They weren't pissed. It happened at least one per Winter over the 6 years they lived there. Finally the HOA granted permission to place large barrier boulders, but no angling the road better. I was ticket doing 15 because of weather conditions. Sadly they were just fine before the sun disappeared and a wind colder than 15F de solved any impact previous salt had made. An expensive mistake. With only a $500/ deductible it was still about $8500 in body work and grill/headlight assembly and right fog lamp.

Slow and careful is the only way to drive in bad Winter areas. I'm sure the Colorado guy knows this all to well. Luckily it's pretty flat here until you get near the Finger Lakes further South. In those hills dedicated snow tires is a must.
 

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The Nokians are not a noisy tire but will be slightly noisier than the Michelins which are very quiet, i discussed this with Nokian several months ago in emails and they actually referred me to the consumer reports noise ratings on the two tires. But the Nokian will be better on snow if that is your priority. Check the Mopar coupons they have on line, they do have buy 4 get one free deals if you have the tires done at the dealer. I had my dealer work me up a quote on the defenders and it was like $840 with the buy 4 get one free,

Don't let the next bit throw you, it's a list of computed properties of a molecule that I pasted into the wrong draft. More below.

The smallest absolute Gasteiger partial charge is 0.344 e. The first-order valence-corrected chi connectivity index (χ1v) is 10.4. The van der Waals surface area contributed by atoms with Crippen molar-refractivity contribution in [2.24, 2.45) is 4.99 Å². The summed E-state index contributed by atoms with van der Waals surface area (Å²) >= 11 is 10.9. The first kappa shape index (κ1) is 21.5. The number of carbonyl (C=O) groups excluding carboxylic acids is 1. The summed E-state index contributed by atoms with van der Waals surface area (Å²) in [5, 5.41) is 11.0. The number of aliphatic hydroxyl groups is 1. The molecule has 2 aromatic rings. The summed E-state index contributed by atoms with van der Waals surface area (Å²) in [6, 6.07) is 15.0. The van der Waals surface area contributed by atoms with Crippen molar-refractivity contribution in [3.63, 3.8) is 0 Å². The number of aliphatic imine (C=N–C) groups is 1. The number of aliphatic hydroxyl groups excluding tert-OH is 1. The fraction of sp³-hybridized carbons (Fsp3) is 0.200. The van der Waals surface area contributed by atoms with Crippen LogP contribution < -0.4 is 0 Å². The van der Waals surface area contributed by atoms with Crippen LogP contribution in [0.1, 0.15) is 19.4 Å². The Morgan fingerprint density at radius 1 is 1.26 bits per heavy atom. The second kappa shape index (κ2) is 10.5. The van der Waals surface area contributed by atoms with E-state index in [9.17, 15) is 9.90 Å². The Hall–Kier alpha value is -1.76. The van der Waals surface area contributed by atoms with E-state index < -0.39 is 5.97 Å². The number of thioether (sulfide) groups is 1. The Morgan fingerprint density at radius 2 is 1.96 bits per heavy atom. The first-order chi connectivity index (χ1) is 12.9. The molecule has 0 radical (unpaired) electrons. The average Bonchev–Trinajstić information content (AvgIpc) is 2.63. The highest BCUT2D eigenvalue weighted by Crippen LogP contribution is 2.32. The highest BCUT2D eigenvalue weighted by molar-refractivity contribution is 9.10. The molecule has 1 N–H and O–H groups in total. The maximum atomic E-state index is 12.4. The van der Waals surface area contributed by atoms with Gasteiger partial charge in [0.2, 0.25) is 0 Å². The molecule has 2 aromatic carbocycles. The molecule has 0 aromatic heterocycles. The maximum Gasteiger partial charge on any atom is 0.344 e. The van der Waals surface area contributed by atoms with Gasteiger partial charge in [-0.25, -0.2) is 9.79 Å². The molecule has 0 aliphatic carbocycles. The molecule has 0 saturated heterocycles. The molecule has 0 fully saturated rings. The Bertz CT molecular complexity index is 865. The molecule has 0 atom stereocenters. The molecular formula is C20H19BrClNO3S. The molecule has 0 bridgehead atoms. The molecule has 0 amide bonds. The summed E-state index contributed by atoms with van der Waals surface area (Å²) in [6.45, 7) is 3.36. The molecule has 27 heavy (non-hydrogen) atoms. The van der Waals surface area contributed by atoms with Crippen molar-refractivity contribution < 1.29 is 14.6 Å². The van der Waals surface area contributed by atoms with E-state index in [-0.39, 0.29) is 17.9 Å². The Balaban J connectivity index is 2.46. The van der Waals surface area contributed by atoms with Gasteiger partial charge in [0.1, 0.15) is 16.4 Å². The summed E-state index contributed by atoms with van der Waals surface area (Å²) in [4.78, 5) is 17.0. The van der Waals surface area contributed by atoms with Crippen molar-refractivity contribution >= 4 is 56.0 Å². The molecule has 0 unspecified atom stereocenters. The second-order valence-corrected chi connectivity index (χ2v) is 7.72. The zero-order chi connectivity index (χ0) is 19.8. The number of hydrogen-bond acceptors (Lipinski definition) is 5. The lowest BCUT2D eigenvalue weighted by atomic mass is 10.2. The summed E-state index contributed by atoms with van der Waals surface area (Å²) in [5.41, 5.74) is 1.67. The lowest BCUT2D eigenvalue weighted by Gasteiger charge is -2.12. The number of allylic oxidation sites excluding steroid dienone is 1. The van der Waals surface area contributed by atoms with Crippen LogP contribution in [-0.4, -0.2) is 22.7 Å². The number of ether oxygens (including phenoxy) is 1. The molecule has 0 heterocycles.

Thanks I will definitely check that out.
 

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I trolled eBay for a few weeks. I found a Jeep/Dodge dealer that was selling new 2015 18" rims with sensors and Michelin rubber for $650 shipped. I quickly jumped all over that. Michelin for Summer on newer rims and Saharas on the original 2011 rims.